Selected-By: Darkmage <DAVIS@wehi.edu.au>

The Internet Oracle has pondered your question deeply. Your question was:

> Oh Oracle most wise, in looking through electronics catalogs, I find
> that you can buy zero ohm resistors.  What is the purpose of these
> devices?

And in response, thus spake the Oracle:

} RESISTANCE IS FUTILE.


954-07    (9myt6 dist, 3.0 mean)
Selected-By: David Bremner <bremner@CS.McGill.CA>

The Internet Oracle has pondered your question deeply. Your question was:

> Dear Oracle, who can whip that big IBM 'puter in chess with
> 3 moves, who is the best at every earthling sport in the universe,
> I have a question:
>
> What is the best grovel you ever got?

And in response, thus spake the Oracle:

} The best grovel I ever got?  Let's see... No, I'm afraid I can't tell
} you about that one, because this is a family oracle.  Same for the next
} three. The fifth best grovel I ever got is perfectly presentable, but
} is far too long to reprint here.  The sixth best...  no, that one was
} in an obscure dialect spoken only in Outer Mongolia and this keyboard
} doesn't have the characters.  The seventh -- no...the eighth,
} no...no...no... the seventthird best grovel was -- rats, I can't tell
} you about that one either. Then there was the -- oh, that's the one you
} just sent, you don't need me to tell you that one.
} Hmm...nope...nyet...nein...no...aha!  Ok, I can tell you the nine
} hundred thirty-five thousand, two hundred forty-sixth best grovel I
} ever got.  It went, "Hey, Orrie, who is sort of ok."
}
} You owe the Oracle some Outer Mongolian BBQ.


954-08    (9kBoa dist, 3.1 mean)
Selected-By: Scott Forbes <trans@lucent.com>

The Internet Oracle has pondered your question deeply. Your question was:

> Oh Oracle, who's infinite powers allow him to wake up at even the
> earliest hours of the morning after only hitting 'snooze' once,
> I have a grave problem.  I live in a college dorm room with windows
> that face the gymnasium.  This became an issue for me, because the
> noise from "early-bird 7 am aroebics" was waking me up every morning.
> Try as I might, even with the windows closed and a pillow pulled
> over my head, the blaring 80s music and the "One and two and one and
> two..." over the areobics loud-speakers was waking me up every day.
> Since nothing was helping, I decided to obey the old adage "If you
> can't beat 'em, join 'em" and I joined early-bird 7 am areobics.
>
> It seemed like a good idea at the time, but I soon realized that if I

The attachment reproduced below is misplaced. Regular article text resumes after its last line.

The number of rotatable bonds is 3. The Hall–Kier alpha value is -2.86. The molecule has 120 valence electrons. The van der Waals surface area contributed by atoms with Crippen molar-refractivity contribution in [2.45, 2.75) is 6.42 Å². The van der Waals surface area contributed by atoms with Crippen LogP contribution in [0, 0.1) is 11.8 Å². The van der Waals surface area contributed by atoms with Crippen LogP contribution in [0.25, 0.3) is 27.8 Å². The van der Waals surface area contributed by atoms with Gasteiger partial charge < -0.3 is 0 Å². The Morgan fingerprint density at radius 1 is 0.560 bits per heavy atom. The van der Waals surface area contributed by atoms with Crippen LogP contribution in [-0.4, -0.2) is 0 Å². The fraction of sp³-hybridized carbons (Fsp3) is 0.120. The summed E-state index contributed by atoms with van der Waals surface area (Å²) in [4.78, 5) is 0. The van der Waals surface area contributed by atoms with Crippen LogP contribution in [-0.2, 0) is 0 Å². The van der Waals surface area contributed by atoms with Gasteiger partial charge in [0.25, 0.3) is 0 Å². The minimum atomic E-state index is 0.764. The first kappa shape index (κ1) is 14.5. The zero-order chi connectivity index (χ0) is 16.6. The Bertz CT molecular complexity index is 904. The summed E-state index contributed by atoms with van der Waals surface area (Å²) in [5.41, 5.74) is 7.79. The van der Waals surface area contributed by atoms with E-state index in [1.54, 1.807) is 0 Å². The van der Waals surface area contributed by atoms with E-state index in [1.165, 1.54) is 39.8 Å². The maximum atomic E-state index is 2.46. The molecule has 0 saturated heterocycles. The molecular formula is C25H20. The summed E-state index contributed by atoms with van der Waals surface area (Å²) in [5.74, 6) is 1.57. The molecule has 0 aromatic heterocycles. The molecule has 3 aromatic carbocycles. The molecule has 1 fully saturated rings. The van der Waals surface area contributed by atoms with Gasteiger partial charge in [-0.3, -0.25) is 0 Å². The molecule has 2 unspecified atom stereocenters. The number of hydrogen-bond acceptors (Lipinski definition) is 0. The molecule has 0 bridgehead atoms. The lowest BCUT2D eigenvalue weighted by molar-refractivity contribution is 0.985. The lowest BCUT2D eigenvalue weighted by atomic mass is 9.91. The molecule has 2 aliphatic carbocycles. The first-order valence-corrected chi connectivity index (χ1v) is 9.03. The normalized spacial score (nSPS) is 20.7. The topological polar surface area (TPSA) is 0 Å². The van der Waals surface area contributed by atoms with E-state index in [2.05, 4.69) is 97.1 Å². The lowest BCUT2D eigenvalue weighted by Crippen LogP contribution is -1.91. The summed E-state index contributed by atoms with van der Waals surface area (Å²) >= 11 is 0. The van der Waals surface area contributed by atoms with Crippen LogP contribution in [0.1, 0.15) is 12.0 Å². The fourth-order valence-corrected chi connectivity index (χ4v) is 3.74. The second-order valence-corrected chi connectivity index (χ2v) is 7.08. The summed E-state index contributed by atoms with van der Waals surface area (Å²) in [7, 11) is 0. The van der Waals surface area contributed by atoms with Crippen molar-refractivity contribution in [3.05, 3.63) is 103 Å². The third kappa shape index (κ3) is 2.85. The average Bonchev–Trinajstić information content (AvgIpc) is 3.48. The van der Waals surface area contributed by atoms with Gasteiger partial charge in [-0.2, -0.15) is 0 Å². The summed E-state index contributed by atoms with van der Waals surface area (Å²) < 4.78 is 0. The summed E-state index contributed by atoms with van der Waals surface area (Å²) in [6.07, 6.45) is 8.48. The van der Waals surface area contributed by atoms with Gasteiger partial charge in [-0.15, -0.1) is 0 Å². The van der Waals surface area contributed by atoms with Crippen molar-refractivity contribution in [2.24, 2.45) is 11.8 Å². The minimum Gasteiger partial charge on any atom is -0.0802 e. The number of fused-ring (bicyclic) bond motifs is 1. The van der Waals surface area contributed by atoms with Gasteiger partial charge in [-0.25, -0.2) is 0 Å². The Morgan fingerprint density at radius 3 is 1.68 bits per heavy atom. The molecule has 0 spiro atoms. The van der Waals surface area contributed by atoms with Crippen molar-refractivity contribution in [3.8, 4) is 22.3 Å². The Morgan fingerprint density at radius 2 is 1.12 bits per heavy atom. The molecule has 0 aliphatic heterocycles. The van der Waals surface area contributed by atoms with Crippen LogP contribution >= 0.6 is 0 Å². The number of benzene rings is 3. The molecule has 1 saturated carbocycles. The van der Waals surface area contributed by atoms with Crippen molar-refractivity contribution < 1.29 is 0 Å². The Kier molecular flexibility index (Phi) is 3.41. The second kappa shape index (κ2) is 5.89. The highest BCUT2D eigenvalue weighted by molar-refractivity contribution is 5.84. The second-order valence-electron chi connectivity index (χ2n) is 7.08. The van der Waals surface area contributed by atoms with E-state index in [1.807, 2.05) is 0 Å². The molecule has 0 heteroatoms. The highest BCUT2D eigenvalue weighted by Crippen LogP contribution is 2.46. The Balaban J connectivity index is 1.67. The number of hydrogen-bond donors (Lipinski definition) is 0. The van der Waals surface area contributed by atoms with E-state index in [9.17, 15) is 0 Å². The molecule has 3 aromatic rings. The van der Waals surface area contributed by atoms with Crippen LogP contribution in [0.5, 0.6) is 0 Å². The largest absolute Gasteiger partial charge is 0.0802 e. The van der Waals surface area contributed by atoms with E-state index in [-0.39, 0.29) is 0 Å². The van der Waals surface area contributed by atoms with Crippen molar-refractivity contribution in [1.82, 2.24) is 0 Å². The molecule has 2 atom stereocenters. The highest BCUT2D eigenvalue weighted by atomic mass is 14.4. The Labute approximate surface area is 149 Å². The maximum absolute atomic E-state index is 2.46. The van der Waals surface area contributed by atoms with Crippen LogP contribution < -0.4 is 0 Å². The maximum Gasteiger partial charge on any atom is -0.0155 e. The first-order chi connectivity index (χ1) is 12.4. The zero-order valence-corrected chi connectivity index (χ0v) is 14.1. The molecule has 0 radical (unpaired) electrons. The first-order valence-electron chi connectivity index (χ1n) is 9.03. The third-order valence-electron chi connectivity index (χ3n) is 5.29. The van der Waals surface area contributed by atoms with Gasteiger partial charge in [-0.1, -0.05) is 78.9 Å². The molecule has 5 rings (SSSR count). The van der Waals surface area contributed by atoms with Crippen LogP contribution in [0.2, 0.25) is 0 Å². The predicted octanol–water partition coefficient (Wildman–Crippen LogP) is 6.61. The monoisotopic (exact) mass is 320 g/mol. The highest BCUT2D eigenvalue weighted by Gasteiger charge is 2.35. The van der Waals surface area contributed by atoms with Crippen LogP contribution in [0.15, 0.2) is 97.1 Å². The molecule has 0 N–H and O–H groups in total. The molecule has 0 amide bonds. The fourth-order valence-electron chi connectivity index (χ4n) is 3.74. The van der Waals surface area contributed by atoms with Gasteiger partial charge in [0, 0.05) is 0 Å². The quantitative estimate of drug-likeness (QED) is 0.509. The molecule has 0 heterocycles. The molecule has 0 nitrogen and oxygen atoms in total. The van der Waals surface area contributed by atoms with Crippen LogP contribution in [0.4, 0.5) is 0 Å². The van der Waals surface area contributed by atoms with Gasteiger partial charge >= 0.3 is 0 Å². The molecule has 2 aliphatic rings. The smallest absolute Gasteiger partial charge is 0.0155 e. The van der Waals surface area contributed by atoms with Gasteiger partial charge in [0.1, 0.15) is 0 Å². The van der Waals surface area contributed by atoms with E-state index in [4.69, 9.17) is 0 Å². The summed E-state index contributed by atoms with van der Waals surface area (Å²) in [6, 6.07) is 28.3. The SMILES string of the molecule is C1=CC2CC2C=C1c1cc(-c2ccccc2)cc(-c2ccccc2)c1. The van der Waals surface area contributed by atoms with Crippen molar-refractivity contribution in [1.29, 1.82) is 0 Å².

> was going to do areobics properly at 7 am, I couldn't stay out until 4
> in the morning  before hand.  I started going to bed earlier and as a
> result stopped binge drinking every night with my buds.  Also, after
> finishing the daily work-out I found myself with tons of extra time
> on my hands, since I hadn't been awake for "morning" in a few years.
> With nothing better to do I started filling time with activities
> such as "eating breakfast" and "going to class" and "studying."
> While I was at it, I got a hair cut, started showering regularly,
> and became a vegetarian.
>
> I used to be a beer-guzzling, junk-food eating, lazy, slobby guy who
> spent all his waking hours partying with his pals and talking about
> beer, women, and beer.  Now I have changed into a physically-fit,
> hard-working, health-food-eating, clean-cut man who hangs out with
> thirty well-toned women discussing things such as politics, the green
> house effect, and sports bras.
>
> PLEASE HELP ME!!!  I DON'T KNOW IF I CAN GO ON LIKE THIS MUCH LONGER!!!

And in response, thus spake the Oracle:

} All right, I'm here to help.  Here's what you do.  Make a rude pass
} at every one of those women.  Make it so disgusting that there's no
} chance they'll ever look at you with respect again.  Mention Marv
} Albert and the two of you.  Next, get back on a proper diet!
} Beer, boy, and lots of it!  Beans!  Tacos!  Greasy hamburgers!
} Keep going until you can't get through a minute of aerobics without
} making embarrassing bodily noises.  Talk about nothing but football
} and sports.  Take up chewing tobacco.  And stop showering.  If you
} haven't been barred from the aerobics class by a court order, start
} over and repeat it all as necessary.  Waste no time!  Start now!
}
} You owe the Oracle a reminder to have Lisa's "Early Bird Aerobics"
} class moved to another continent.


954-09    (7fnwn dist, 3.5 mean)
Selected-By: Mike Nolan <nolan@celery.tssi.com>

The Internet Oracle has pondered your question deeply. Your question was:

> Oh great, but silent one on this gray day in Chicago, groveling from
> the 28th floor of the Sears Tower, why does The Internet Oracle have no
> questions to ask?

And in response, thus spake the Oracle:

} I never cease to be amazed at the number of people that can't
} grasp the extremely simple principles underlying this service.